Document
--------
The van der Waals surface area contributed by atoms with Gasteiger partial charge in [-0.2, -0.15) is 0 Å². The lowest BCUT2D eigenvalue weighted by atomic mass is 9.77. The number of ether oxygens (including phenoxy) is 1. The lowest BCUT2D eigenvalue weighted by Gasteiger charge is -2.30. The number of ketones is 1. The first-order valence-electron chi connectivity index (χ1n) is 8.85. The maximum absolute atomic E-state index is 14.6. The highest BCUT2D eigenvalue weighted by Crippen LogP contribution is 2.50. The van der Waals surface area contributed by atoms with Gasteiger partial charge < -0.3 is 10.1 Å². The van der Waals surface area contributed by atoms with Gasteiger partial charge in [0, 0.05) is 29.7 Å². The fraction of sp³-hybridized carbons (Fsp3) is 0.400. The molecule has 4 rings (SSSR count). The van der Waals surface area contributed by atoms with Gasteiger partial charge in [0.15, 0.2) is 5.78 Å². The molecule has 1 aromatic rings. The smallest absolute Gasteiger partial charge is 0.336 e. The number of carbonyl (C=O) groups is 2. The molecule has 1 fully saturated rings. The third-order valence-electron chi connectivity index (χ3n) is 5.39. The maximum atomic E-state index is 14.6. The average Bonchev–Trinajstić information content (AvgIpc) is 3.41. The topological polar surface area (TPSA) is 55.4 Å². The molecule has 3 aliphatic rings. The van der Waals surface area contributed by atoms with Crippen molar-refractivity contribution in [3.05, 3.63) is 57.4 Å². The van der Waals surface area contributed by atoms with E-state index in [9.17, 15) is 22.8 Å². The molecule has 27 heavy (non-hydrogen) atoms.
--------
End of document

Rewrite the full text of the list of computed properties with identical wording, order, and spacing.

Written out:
The van der Waals surface area contributed by atoms with Gasteiger partial charge in [-0.2, -0.15) is 0 Å². The lowest BCUT2D eigenvalue weighted by atomic mass is 9.77. The number of ether oxygens (including phenoxy) is 1. The lowest BCUT2D eigenvalue weighted by Gasteiger charge is -2.30. The number of ketones is 1. The first-order valence-electron chi connectivity index (χ1n) is 8.85. The maximum absolute atomic E-state index is 14.6. The highest BCUT2D eigenvalue weighted by Crippen LogP contribution is 2.50. The van der Waals surface area contributed by atoms with Gasteiger partial charge < -0.3 is 10.1 Å². The van der Waals surface area contributed by atoms with Gasteiger partial charge in [0, 0.05) is 29.7 Å². The fraction of sp³-hybridized carbons (Fsp3) is 0.400. The molecule has 4 rings (SSSR count). The van der Waals surface area contributed by atoms with Gasteiger partial charge in [0.15, 0.2) is 5.78 Å². The molecule has 1 aromatic rings. The smallest absolute Gasteiger partial charge is 0.336 e. The number of carbonyl (C=O) groups is 2. The molecule has 1 fully saturated rings. The third-order valence-electron chi connectivity index (χ3n) is 5.39. The maximum atomic E-state index is 14.6. The average Bonchev–Trinajstić information content (AvgIpc) is 3.41. The topological polar surface area (TPSA) is 55.4 Å². The molecule has 3 aliphatic rings. The van der Waals surface area contributed by atoms with Crippen molar-refractivity contribution in [3.05, 3.63) is 57.4 Å². The van der Waals surface area contributed by atoms with E-state index in [9.17, 15) is 22.8 Å². The molecule has 27 heavy (non-hydrogen) atoms.